3. Have students write a reflection in which they compare their previous ideas and assumptions about the global topic with their current understandings after looking at the issue through the various viewpoints offered by the case studies. Suggested transition from the whole class debrief to the individual reflection: Facilitate a “popcorn” sharing or “whiparound” in which each student says something about the global issue using the sentence stems “I used to think… but now I think …” (see “Instructional Strategies” in the Resources section).

Research & Resources

Supporting Research

The case study method is a proven approach that increases student motivation and engagement and deepens student understanding. It builds on several instructional best practices such as active, experiential learning with an emphasis on inquiry and higher-order thinking (Zemelman, Daniels, and Hyde, 2005). It engages students in the high-yield strategies of identifying similarities and differences and cooperative learning (Marzano, Pickering, and Pollock, 2001). It also employs three strategies that facilitate deeper learning: teaching with examples and cases; encouraging elaboration, questioning, and explanation; and using multiple and varied representations of concepts (Pellegrino and Hilton).

The case study approach helps students develop tolerance for ambiguity as they are actively engaged in constructing meaning from the details of the case through an inductive and experiential learning process. Students offer ideas, raise questions, build on each other’s statements, and learn with and from each other in the process. As a cooperative, inductive, and inquiry-based teaching method, the use of case studies is a demonstrably effective way to increase student learning (Hattie, 2009).

  • Hattie, John. “Teaching Effects: Influences and Effect Sizes Related to Student Achievement.” Visible Learning, 2009.
  • Marzano, Robert J., Debra J. Pickering, and Jane E. Pollock. Classroom Instruction That Works. Alexandria, VA: ASCD, 2001.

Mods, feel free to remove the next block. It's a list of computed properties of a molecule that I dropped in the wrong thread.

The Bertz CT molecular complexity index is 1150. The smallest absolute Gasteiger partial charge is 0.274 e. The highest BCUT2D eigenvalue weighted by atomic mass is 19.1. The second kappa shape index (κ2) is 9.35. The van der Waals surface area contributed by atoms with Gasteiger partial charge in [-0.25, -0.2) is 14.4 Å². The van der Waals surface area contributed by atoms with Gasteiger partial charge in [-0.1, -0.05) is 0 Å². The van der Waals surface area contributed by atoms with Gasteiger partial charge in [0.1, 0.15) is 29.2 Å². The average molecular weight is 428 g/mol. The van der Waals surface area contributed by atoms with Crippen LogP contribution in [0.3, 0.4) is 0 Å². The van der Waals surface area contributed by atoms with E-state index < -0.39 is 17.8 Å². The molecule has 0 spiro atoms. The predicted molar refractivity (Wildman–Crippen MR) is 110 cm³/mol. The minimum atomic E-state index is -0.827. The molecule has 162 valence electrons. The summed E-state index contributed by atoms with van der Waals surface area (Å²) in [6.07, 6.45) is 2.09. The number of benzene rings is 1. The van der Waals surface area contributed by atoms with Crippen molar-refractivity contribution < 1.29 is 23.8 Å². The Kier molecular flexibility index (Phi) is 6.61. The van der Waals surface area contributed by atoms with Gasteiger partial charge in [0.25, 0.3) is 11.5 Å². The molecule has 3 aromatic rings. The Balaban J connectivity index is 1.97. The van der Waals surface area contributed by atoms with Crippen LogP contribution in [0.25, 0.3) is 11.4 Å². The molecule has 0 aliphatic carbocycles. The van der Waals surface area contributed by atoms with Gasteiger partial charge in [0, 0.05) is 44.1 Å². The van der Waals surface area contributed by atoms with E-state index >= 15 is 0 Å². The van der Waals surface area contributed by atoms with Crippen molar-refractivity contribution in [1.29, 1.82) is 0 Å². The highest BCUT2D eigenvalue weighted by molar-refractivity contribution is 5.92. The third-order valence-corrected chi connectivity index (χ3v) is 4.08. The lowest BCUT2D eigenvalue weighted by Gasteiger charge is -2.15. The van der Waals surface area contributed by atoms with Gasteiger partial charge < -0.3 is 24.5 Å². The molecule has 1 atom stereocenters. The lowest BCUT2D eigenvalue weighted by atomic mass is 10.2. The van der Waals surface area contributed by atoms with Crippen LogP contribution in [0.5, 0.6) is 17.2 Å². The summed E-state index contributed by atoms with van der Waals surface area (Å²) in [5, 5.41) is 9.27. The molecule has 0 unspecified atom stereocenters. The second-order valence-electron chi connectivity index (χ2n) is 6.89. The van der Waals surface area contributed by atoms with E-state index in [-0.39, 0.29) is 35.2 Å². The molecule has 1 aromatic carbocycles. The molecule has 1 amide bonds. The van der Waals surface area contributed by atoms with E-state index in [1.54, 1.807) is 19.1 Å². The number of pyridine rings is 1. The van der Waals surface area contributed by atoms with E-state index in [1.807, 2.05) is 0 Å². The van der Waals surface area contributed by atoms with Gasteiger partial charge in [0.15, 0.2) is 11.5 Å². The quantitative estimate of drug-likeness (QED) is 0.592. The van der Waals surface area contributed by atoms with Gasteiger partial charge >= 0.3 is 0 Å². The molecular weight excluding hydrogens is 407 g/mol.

Global competence refers to the knowledge, skills, and dispositions individuals need to be successful in today's interconnected world and to be fully engaged in and act on issues of global significance. The Global Competence Task Force defined globally competent individuals as "those who use their knowledge and skills to investigate the world beyond their immediate environment, recognize their own and others' perspectives, communicate their ideas effectively with diverse audiences, and translate their ideas into appropriate actions" (see link below).

Example Global Competence Frameworks

  • The Global competence matrix was created through a collaboration between World Savvy, Teachers College, Columbia University, and the Asia Society. The matrix identifies components of global competence, which assists educators as they foster global competence in themselves and develop it in their students.
  • Global Competencies: 21st Century Skills Applied to the World was developed by the Global Competence Task Force, formed and led by the Council of Chief State School Officers' EdSteps Initiative and the Asia Society Partnership for Global Learning

Example Global Issues

Case Study Resources for Global Topics and Issues

  • The CGGE modules from the American Association of Geographers Center for Global Geography Education include regional case studies that illustrate how geographic concepts, methods, and technologies can be used to investigate and solve problems in different places and countries. Topics include national identity, climate change, global economy, migration, water resources, population, and natural resources.
  • The Choices curriculum units from Brown University use case studies to engage students in examination of critical issues from U.S. and world history as well as current events.
  • The Global Oneness Project provides collections of films and photo essays on themes such as migration, climate change, vanishing culture, nature, inspiring people, and creativity.
  • The Learning Resources from the Victoria International Development Education Association use a case study approach to present information about gender, education, and migrant labor issues as well as colonialism and sweatshops in particular.
  • Peter Menzel and Faith D’Alusio’s books offer photojournalistic collections of images and data on a variety of global topics. Hungry Planet documents what 12 typical families around the world eat in an average week, and What I Eat depicts individual daily diets from 80 people around the world. Material World presents families from 12 different countries with all their possessions around them, and Women in the Material World portrays the lives of women in diverse countries around the world.
  • Each of the Pulitzer Center on Crisis Reporting’s Gateways contains multiple reporting projects that focus on a single global issue.
  • The SPICE (Stanford Program on International and Cross-Curricular Education) Curriculum uses a case study approach in the development of its multidisciplinary curriculum materials on international themes.
  • TakingITGlobal has curated a collection of Global Issues resources on arts and media, peace, health, the environment, technology, human rights, culture, globalization, and education.